and circus sideshows fascinated me as a child. This spectacular part of
American culture offered me a glimpse of things that I, as well as the
general population, might never have had the opportunity to encounter.
Although the original sideshow hasn’t sustained the test of time, it still
exists on TV, in supermarket tabloids, and in the recesses of our minds.
My rooftop series derives from a desire to create my own stage. Some might
say this imagery looks too forced, too posed, or too contrived. If so,
it is my reality, my script, my show to perform as I wish. I choose to
bring my subjects into my own created environment—a fantasy environment
that allows me to stage my own truth; a truth that is captured photographically
on the rooftop of my home in Brooklyn Heights. Many of my subjects are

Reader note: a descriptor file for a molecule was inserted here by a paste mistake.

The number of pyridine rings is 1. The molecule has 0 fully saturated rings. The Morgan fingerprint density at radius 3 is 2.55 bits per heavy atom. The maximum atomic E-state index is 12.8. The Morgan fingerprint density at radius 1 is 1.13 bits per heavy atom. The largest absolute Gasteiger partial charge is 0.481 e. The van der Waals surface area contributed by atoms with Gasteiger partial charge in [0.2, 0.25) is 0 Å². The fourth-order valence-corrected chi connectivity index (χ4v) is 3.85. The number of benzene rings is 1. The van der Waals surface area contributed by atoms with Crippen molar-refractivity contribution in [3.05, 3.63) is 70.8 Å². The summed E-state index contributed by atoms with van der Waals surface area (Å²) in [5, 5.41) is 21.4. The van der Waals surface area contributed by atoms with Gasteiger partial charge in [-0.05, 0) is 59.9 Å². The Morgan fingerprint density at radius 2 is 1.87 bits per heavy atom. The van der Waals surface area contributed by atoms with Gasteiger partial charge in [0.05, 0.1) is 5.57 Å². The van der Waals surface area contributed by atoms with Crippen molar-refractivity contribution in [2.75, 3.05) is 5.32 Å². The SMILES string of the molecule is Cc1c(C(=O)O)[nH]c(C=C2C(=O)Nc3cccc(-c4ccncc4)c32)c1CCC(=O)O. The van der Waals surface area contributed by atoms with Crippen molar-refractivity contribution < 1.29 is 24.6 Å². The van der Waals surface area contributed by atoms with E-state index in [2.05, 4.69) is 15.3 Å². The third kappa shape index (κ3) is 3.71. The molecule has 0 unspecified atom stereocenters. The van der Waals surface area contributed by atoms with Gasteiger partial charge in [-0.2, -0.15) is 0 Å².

not only an inspiration for these environments, but a grateful opportunity
for me to document some of the greatest performers of my era, much the
same way Charles Eisennman and Frank Wendt did in their studios in NYC
in the late 19th century.
It’s ironic that I would
ultimately end up living in New York City, a mecca for the extraordinary,
an epicenter of diversity. The city and its inhabitants have become my
palette, the inspiration for my vision as an artist. I choose not to title
my work allowing the viewer to conjure up his or her own imaginative interpretation.
I create for the viewer as much as for myself. I would like to think my
imagery captivates and grabs one’s attention.
. . . Huuuurray . . . Huuuurray . . . Step right up and see the show!”